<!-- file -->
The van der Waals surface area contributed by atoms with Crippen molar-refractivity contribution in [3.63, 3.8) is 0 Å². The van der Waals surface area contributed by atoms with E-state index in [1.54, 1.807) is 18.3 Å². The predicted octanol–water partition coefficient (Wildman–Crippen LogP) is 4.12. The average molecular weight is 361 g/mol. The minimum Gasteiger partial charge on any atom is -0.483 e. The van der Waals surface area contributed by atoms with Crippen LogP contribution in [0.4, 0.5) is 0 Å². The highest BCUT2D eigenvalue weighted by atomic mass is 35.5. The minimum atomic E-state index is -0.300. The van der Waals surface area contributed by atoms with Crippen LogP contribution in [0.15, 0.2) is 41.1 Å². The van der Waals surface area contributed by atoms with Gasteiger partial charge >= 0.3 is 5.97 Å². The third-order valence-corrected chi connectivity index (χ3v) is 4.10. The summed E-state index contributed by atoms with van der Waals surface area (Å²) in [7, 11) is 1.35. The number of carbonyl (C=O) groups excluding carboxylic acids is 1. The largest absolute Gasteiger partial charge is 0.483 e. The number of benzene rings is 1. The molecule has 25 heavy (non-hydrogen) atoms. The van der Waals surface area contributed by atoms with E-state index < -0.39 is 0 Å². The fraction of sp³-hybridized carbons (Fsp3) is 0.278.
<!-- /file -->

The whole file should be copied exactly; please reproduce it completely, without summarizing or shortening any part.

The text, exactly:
The van der Waals surface area contributed by atoms with Crippen molar-refractivity contribution in [3.63, 3.8) is 0 Å². The van der Waals surface area contributed by atoms with E-state index in [1.54, 1.807) is 18.3 Å². The predicted octanol–water partition coefficient (Wildman–Crippen LogP) is 4.12. The average molecular weight is 361 g/mol. The minimum Gasteiger partial charge on any atom is -0.483 e. The van der Waals surface area contributed by atoms with Crippen LogP contribution in [0.4, 0.5) is 0 Å². The highest BCUT2D eigenvalue weighted by atomic mass is 35.5. The minimum atomic E-state index is -0.300. The van der Waals surface area contributed by atoms with Crippen LogP contribution in [0.15, 0.2) is 41.1 Å². The van der Waals surface area contributed by atoms with Gasteiger partial charge >= 0.3 is 5.97 Å². The third-order valence-corrected chi connectivity index (χ3v) is 4.10. The summed E-state index contributed by atoms with van der Waals surface area (Å²) in [7, 11) is 1.35. The number of carbonyl (C=O) groups excluding carboxylic acids is 1. The largest absolute Gasteiger partial charge is 0.483 e. The number of benzene rings is 1. The molecule has 25 heavy (non-hydrogen) atoms. The van der Waals surface area contributed by atoms with E-state index < -0.39 is 0 Å². The fraction of sp³-hybridized carbons (Fsp3) is 0.278.